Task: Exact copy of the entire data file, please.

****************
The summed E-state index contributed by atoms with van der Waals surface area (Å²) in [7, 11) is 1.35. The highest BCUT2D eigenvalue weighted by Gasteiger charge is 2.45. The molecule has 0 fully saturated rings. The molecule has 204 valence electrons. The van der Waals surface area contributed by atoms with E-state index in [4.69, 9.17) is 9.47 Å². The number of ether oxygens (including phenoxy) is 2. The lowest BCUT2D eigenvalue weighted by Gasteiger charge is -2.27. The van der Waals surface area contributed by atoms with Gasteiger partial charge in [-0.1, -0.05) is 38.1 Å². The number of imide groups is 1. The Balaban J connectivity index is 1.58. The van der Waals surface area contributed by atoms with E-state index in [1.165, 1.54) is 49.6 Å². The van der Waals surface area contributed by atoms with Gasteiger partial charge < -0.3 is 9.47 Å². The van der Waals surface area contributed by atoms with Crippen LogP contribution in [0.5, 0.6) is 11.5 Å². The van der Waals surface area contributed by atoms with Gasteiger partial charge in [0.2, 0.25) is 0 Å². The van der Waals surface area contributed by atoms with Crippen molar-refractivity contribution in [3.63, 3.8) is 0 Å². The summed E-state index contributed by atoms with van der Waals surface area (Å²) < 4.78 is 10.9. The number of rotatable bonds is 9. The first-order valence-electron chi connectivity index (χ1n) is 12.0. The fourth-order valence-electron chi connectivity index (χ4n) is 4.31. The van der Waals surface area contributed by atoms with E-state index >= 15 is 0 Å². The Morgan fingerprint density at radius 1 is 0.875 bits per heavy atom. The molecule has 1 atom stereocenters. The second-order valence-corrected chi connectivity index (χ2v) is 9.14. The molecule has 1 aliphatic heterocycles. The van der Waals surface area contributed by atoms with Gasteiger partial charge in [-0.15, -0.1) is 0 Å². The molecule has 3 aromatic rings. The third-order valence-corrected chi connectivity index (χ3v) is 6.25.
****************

The summed E-state index contributed by atoms with van der Waals surface area (Å²) in [7, 11) is 1.35. The highest BCUT2D eigenvalue weighted by Gasteiger charge is 2.45. The molecule has 0 fully saturated rings. The molecule has 204 valence electrons. The van der Waals surface area contributed by atoms with E-state index in [4.69, 9.17) is 9.47 Å². The number of ether oxygens (including phenoxy) is 2. The lowest BCUT2D eigenvalue weighted by Gasteiger charge is -2.27. The van der Waals surface area contributed by atoms with Gasteiger partial charge in [-0.1, -0.05) is 38.1 Å². The number of imide groups is 1. The Balaban J connectivity index is 1.58. The van der Waals surface area contributed by atoms with E-state index in [1.165, 1.54) is 49.6 Å². The van der Waals surface area contributed by atoms with Gasteiger partial charge < -0.3 is 9.47 Å². The van der Waals surface area contributed by atoms with Crippen LogP contribution in [0.5, 0.6) is 11.5 Å². The van der Waals surface area contributed by atoms with Gasteiger partial charge in [0.2, 0.25) is 0 Å². The van der Waals surface area contributed by atoms with Crippen molar-refractivity contribution in [3.63, 3.8) is 0 Å². The summed E-state index contributed by atoms with van der Waals surface area (Å²) < 4.78 is 10.9. The number of rotatable bonds is 9. The first-order valence-electron chi connectivity index (χ1n) is 12.0. The fourth-order valence-electron chi connectivity index (χ4n) is 4.31. The van der Waals surface area contributed by atoms with E-state index >= 15 is 0 Å². The Morgan fingerprint density at radius 1 is 0.875 bits per heavy atom. The molecule has 1 atom stereocenters. The second-order valence-corrected chi connectivity index (χ2v) is 9.14. The molecule has 1 aliphatic heterocycles. The van der Waals surface area contributed by atoms with Gasteiger partial charge in [-0.15, -0.1) is 0 Å². The molecule has 3 aromatic rings. The third-order valence-corrected chi connectivity index (χ3v) is 6.25.